Phew! I feel like I’ve just finished a marathon reading The Distance! To put that into context, I began reading this book in February (no it hasn’t taken me that long!) but within days of starting, I went down with the worst flu I’ve had in years. For 3 days I couldn’t read anything and it took me 3 weeks to fully recover. I only came back to reading it a couple of weeks ago when I was ‘match fit’. Coming in at 400 pages in the paperback (I was reading on Kindle so had no idea about length), it’s a hefty read with a fiendishly complicated plot. You have to have your wits about you to keep up. But it is stunning!
Meet Charlotte Alton – she’s sophisticated, connected, wealthy and aloof. And then there’s Karla – mastermind of an underground criminal network who knows how to ‘fix’ things. Both live in a swanky apartment in Canary Wharf, the same apartment in fact, because Charlotte is Karla. When Simon Johanssen, a hitman, appears at the Royal Opera House, Charlotte knows that she has to become Karla again. Simon has a job but he needs her help to do it. The set up appears easy. All Karla has to do is get Simon into a prison to take out an inmate. But the prison is The Program and the inmate isn’t officially in there.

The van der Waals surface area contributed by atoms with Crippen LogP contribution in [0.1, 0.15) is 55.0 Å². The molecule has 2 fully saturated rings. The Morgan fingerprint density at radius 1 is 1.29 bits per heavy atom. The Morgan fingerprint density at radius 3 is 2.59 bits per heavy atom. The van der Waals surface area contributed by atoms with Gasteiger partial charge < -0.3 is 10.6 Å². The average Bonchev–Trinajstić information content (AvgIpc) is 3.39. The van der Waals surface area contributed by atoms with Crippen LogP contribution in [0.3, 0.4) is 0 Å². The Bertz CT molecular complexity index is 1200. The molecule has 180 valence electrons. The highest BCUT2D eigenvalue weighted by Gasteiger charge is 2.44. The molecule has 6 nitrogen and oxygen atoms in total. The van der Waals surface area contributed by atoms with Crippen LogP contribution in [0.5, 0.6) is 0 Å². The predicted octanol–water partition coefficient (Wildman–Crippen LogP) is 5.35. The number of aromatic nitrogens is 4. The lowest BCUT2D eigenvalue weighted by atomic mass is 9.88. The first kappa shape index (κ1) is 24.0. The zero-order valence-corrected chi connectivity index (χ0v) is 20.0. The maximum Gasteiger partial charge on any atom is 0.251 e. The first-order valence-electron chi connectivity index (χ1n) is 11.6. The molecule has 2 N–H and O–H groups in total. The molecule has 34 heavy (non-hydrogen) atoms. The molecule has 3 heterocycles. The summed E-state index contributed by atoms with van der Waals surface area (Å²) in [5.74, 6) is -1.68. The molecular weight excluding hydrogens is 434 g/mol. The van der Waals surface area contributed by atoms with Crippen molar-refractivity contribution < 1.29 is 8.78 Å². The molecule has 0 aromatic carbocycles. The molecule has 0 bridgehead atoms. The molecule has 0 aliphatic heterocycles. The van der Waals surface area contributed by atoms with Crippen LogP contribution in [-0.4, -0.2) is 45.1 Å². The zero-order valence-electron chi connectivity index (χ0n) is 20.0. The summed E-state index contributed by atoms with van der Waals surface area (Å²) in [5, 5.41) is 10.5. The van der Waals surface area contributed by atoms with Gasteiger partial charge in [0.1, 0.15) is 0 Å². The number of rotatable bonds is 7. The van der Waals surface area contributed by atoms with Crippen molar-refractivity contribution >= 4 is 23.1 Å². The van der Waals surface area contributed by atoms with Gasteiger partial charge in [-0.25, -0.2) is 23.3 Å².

I daren’t tell you anymore because I don’t want to give away the complete plot but this is a huge thriller. Helen Giltrow hasn’t shied away from prison violence – it’s brutal but I don’t think it’s gratuitous. Told from three different viewpoints, the story twists and turns like rapid gunfire. I absolutely did not guess the final twist and although everything is explained in the end, we’re also left hanging a little, in a good way. Book 2? I do hope so! Five stars from me.
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